A Beginners Guide to Bordeaux Wine

Bordeaux is the largest and most famous wine region in the world, with over 7,500 different producers, close to 120,000 hectares of planted vines, and an annual production of around 75 million cases of wine. Everyone’s heard of the stuff, even those who don’t really drink wine, and most people will have had one or two (or several hundred) 750ml green Bordeaux bottles through their cupboards / wine cellar over the years, but what do you really know about it?

The region was first cultivated by the Ancient Romans, and the modern Bordeaux region has its roots in the 1600s. The region is divided into two parts, the Left Bank and the Right Bank, with the Left Bank being famous for its wines dominated by Cabernet Sauvignon, while the Right Bank produces wines with a large percentage of Merlot. The two main areas produce many of the world’s best red wines.

The Banks

In the Left Bank, the major appellations are Pauillac, St. Estephe, St. Julien, Margaux, and Pessac Leognan, which is where the First Growth wines are found. The wines from the Left Bank are blends dominated by Cabernet Sauvignon, with Merlot, Cabernet Franc, Petit Verdot, Malbec, and Carmenere also being used. The primary characteristics of these wines come from the combination of grapes and the soils, which are mostly gravel with some clay. The best wines combine elegance with tannic structure, with flavors of currants, spice, earth, and tobacco when young. These wines are famous for their ability to age and evolve for years, even decades.

In the Right Bank, the best wines in the world are made from Merlot and Cabernet Franc. The two most famous appellations in the Right Bank are St. Emilion and Pomerol. The soils in this region are mostly clay and limestone, with some gravel and sand. The clay gives the wines from this area its plush, opulent character. Right Bank wines at their best offer lush, sensuous textures, soft tannins, and notes of juicy, black cherries, licorice, black and red plums, chocolate, flowers, and truffle when young. These wines can also age just as well as the best wines in the Left Bank.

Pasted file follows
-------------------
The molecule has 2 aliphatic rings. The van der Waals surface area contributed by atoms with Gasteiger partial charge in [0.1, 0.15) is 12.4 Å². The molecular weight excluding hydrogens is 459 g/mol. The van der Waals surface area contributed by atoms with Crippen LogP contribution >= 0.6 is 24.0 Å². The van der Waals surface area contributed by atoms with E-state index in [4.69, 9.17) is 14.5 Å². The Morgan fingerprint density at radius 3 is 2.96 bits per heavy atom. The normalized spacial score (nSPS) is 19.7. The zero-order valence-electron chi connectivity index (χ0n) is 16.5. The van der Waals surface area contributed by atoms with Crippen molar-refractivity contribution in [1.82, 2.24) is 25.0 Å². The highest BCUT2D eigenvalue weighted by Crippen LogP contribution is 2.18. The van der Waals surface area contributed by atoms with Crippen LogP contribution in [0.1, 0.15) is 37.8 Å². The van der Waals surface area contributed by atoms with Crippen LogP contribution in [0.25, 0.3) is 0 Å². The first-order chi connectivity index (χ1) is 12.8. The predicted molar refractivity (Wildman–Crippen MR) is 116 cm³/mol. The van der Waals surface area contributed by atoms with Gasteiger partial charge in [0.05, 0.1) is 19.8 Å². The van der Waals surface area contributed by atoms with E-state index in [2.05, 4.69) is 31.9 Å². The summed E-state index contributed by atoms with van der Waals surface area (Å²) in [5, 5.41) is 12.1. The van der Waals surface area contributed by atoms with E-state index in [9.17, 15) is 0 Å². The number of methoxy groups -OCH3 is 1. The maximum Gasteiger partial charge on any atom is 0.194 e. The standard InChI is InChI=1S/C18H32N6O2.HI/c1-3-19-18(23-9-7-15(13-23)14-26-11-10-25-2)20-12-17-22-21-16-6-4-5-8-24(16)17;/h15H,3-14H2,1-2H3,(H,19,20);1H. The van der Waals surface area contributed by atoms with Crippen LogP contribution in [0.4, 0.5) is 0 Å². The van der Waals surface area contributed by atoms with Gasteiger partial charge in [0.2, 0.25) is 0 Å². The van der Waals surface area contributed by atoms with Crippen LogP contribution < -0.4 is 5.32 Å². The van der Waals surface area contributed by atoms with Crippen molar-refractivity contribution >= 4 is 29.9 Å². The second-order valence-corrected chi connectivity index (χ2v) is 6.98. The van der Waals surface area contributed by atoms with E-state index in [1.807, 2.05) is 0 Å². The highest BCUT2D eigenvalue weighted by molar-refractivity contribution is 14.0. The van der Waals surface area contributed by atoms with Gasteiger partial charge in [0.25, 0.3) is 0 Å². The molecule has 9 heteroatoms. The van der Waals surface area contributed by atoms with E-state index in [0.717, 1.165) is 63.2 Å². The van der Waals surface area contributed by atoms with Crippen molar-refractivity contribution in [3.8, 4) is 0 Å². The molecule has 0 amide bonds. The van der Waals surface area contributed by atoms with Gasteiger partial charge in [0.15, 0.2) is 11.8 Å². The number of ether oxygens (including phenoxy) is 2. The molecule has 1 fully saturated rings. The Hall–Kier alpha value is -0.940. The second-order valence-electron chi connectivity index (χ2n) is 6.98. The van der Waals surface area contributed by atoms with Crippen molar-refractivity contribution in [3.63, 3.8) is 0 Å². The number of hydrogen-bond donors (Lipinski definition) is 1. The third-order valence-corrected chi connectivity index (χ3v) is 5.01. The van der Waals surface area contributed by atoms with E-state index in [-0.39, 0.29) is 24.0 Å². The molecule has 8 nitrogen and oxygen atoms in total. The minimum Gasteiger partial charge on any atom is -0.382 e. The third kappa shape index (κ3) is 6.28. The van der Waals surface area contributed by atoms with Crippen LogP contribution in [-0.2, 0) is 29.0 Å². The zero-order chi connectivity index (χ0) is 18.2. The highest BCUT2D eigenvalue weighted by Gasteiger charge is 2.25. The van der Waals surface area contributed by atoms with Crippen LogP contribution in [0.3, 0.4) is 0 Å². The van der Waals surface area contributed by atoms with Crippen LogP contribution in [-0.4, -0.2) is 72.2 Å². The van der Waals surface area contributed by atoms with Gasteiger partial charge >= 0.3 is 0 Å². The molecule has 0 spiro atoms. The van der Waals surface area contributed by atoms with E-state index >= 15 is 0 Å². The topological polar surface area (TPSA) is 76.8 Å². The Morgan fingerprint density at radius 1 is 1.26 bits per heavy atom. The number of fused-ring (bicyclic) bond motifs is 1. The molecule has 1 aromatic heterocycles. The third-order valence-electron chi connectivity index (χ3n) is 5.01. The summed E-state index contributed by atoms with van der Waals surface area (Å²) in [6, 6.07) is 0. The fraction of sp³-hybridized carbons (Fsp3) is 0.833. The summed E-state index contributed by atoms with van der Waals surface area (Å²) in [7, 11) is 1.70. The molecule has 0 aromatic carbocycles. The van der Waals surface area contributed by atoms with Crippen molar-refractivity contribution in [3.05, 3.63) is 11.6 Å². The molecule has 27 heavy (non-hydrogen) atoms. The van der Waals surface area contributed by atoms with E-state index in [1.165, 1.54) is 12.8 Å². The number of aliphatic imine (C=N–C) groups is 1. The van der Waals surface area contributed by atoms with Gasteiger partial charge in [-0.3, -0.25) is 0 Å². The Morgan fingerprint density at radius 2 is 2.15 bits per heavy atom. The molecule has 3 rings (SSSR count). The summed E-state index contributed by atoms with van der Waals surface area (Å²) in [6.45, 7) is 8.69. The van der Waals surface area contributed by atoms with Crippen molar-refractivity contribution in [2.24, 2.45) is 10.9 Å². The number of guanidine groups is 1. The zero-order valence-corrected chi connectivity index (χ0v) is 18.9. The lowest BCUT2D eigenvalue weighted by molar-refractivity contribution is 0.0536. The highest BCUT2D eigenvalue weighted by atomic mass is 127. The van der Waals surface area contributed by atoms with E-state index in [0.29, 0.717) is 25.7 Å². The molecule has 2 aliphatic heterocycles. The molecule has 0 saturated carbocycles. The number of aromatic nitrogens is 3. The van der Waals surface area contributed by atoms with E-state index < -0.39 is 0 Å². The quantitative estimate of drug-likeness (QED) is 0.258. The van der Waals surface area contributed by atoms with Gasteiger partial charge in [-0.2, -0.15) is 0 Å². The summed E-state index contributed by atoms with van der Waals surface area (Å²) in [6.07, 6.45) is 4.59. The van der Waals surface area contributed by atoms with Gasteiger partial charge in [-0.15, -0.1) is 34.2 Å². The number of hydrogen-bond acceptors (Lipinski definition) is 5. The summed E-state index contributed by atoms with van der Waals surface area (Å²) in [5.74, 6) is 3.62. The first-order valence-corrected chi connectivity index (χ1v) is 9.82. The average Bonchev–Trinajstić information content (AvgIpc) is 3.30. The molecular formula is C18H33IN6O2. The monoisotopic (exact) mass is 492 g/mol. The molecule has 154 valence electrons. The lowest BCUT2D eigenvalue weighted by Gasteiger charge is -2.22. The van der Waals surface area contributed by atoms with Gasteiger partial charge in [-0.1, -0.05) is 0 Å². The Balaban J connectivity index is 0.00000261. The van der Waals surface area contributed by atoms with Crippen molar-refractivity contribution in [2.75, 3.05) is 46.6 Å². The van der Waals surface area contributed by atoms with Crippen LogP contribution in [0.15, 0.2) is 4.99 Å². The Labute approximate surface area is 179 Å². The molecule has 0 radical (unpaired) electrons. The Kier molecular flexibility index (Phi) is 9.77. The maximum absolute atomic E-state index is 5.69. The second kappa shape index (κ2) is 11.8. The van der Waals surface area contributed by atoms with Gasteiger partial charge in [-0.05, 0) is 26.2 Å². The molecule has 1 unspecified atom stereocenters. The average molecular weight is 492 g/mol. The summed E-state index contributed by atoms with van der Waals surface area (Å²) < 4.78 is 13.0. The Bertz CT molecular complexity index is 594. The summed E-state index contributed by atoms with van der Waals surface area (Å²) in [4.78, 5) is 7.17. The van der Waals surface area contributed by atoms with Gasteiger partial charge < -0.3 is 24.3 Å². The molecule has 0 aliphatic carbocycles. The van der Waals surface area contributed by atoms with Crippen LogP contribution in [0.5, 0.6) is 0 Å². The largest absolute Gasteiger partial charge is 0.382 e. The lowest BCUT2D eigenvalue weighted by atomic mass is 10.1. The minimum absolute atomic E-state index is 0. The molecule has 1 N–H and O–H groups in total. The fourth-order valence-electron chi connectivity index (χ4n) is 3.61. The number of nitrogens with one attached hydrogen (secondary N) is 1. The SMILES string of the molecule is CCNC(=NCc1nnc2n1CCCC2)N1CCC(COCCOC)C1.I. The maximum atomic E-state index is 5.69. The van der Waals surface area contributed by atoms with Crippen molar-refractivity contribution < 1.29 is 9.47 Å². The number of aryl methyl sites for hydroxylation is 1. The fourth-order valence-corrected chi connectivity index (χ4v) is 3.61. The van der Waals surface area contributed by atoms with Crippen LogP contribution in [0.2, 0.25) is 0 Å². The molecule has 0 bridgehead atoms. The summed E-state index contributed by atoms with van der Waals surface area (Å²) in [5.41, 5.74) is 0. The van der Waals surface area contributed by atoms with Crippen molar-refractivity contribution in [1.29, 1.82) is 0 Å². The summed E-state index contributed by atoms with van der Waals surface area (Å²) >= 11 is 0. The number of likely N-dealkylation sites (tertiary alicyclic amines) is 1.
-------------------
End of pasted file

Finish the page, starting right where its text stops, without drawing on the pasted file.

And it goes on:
Environmental factors (‘terroir’)

The terroir allows for the huge differences, along with the similarities in the wines made in Bordeaux. The differences can be seen not only in the Left Bank and Right Bank, but in the numerous other appellations found in the Bordeaux region. Today, there are 60 different recognized appellations in Bordeaux. While Bordeaux is famous for its red wines, it is also capable of producing great white Bordeaux wine, made from Sauvignon Blanc, Semillon, and Sauvignon Gris. The famous sweet, white Bordeaux wines are made from Semillon, Sauvignon Blanc, and Muscadelle which have been affected by noble rot, also known as botrytis.

Overall, Bordeaux offers a vast variety of wines, with many different appellations and styles to choose from. Whether you prefer red or white, sweet or dry, Bordeaux has something for everyone. The region’s wines are characterized by their ability to age and evolve over time, with the best wines being capable of aging for a century or longer in select years.

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